This does not necessarily mean that liberals are not egalitarian. It might be that liberals prioritize equality of outcomes and view unequal treatment (at least for a time) as a means of attaining equal outcomes.

On personality measures, liberals are more egalitarian than conservatives. This preference for equality is often measured with the Social Dominance Orientation Scale, which contains items about both equality of treatment (e.g., “We would have fewer problems if we treated people more equally”) and equality of outcomes (e.g., “We should strive to make incomes as equal as possible”).

However, sometimes personality scales do not map onto behavior in expected ways. For example, despite the fact that conservatives score higher in epistemic needs for certainty, they appear to be no more politically biased than liberals (i.e., no more likely to evaluate politically congenial information more favorably than otherwise identical politically uncongenial information). A paper forthcoming in the American Journal of Political Science replicated this “symmetrical bias” pattern in two nationally representative studies, finding that epistemic needs for certainty actually did not predict political bias.

So, consistent with liberals’ self-reported support for equality, do they treat people and groups more equally than conservatives? Several recent studies over the past few years cast doubt on this proposition.

Scholars test for unequal treatment (sometimes also called bias) by presenting participants with identical or very similar stimuli (for example, a scientific finding, a resume) and manipulating whom or which group that piece of information is about (for example, a scientific finding about men or women, a resume for a Black or a White job applicant), and then having participants evaluate the piece of information. To the extent that people treat the stimuli differently in the different sex or race conditions, this is considered unequal treatment or a bias. If people rated a male candidate as more qualified for a job than a female candidate with the exact same resume, this would be considered an unequal treatment or bias in favor of men (or against women).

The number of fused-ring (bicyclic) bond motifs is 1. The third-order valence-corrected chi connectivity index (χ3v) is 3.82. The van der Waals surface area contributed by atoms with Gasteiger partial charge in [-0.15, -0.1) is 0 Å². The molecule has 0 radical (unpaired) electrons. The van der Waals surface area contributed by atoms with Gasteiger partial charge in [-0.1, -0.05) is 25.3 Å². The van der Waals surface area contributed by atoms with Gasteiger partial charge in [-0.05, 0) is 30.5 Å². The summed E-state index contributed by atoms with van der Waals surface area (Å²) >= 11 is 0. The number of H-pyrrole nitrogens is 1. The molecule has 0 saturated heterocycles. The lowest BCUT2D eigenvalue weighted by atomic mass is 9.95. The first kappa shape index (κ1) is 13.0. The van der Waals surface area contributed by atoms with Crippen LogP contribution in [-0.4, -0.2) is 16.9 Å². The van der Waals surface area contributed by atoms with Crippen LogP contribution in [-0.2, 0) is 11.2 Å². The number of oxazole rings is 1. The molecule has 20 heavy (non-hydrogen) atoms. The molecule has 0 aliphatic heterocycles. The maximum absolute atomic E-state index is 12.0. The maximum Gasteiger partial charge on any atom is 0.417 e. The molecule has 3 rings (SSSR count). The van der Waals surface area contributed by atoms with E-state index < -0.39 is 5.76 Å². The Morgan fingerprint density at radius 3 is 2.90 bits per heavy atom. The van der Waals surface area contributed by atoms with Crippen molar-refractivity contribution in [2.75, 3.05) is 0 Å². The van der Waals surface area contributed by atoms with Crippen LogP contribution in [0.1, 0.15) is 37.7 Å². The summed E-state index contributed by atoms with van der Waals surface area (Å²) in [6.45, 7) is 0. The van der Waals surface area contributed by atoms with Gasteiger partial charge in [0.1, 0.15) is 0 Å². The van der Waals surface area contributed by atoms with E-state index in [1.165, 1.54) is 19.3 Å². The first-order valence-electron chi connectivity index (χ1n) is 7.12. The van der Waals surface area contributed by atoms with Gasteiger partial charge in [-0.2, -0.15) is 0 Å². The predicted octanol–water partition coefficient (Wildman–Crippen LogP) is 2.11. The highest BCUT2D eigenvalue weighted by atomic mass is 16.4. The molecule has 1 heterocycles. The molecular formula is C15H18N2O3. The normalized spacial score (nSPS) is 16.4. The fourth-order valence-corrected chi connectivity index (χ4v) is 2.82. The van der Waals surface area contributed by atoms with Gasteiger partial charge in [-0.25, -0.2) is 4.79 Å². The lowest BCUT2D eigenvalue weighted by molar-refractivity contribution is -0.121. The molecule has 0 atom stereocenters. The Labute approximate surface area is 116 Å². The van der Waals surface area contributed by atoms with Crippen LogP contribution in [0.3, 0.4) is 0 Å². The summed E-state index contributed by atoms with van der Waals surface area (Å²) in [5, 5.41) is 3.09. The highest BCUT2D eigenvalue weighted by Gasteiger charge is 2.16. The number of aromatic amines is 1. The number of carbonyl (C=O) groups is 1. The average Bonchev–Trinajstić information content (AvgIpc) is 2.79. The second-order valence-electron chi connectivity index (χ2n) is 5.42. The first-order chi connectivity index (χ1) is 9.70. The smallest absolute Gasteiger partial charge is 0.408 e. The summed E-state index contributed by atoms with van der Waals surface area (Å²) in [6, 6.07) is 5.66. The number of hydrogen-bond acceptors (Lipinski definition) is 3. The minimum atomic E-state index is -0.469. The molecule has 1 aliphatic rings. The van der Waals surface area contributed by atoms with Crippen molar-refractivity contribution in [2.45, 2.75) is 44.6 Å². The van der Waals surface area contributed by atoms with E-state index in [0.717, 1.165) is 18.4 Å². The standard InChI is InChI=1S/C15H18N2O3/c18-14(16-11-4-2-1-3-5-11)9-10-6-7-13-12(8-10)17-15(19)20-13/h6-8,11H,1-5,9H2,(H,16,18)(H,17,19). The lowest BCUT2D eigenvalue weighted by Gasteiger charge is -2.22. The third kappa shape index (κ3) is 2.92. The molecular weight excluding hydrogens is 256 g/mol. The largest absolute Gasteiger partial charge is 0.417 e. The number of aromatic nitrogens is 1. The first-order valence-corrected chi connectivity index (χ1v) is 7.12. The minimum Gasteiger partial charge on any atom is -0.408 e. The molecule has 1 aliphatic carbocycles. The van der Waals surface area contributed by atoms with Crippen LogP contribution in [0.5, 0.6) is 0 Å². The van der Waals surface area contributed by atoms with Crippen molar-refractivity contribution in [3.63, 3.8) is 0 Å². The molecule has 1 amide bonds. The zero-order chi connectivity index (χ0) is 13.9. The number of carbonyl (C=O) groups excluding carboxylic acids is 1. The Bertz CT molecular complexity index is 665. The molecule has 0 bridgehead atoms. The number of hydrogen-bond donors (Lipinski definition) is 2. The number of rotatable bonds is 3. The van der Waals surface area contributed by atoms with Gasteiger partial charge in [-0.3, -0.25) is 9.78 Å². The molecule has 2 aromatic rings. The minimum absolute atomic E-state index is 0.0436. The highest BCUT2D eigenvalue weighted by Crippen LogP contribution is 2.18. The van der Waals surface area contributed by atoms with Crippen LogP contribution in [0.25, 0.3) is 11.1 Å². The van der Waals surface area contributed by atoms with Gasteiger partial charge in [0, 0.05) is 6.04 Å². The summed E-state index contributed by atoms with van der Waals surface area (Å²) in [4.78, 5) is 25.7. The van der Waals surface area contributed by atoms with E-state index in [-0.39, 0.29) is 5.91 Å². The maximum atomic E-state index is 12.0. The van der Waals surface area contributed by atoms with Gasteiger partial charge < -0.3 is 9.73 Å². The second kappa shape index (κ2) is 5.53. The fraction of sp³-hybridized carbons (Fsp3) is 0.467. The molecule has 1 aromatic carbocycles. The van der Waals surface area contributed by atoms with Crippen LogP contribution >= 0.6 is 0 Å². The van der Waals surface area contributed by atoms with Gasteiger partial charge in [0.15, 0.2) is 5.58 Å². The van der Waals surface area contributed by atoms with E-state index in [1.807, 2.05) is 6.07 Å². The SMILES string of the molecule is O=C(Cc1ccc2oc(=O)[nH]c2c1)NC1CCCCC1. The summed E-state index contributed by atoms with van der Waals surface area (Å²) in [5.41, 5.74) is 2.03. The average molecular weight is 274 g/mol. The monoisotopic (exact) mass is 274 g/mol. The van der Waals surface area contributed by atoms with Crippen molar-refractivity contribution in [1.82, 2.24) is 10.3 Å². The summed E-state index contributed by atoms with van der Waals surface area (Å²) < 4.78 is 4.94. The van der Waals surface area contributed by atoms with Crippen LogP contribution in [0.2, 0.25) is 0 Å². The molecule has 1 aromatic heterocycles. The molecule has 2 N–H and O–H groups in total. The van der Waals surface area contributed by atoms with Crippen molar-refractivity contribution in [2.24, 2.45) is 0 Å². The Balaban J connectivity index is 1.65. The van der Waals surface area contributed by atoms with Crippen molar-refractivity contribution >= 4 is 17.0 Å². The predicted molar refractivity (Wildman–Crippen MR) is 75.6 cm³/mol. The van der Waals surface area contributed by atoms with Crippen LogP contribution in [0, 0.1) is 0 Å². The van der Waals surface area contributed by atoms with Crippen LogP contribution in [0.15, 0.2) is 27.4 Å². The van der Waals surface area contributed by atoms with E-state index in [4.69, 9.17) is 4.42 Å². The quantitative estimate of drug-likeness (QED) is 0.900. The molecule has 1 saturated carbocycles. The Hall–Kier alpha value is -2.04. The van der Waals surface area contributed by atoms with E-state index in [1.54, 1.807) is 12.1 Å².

Recent experiments and quasi-experiments of this kind suggest that, at least sometimes, it is liberals who tend to treat information and people more unequally on the basis of sex, race, and group status.

Evaluations that favor or disfavor some groups

For example, two sets of studies by two different research teams found that participants evaluated science on sex differences more favorably when women were portrayed more favorably than men (as better drawers and less prone to lying and as more intelligent) than when men were portrayed more favorably than women. In both of these sets of studies, these tendencies were stronger as participants were more politically liberal.

Similarly, in a more naturalistic study on Twitter, liberals were more likely to amplify the successes of female and Black athletes than male and White athletes, whereas conservatives treated the successes of groups more similarly.

In another set of studies, White liberals presented less self-competence to Black than White interaction partners, whereas White conservatives treated Black and White interaction partners more similarly. And in another set, liberals had stronger desires to censor passages that portrayed low-status groups unfavorably than identical passages that portrayed high-status groups unfavorably, whereas conservatives treated the passages more comparably.

Other teams of researchers have found similar patterns in other domains. For example, people had more generous acceptance criteria for admitting Black than White candidates to an honor society, and this tendency was stronger among liberals. Whereas those high in social dominance orientation favored a White over a Black job applicant, the reverse tendency to favor a Black over a White job applicant was stronger among those low in social dominance orientation.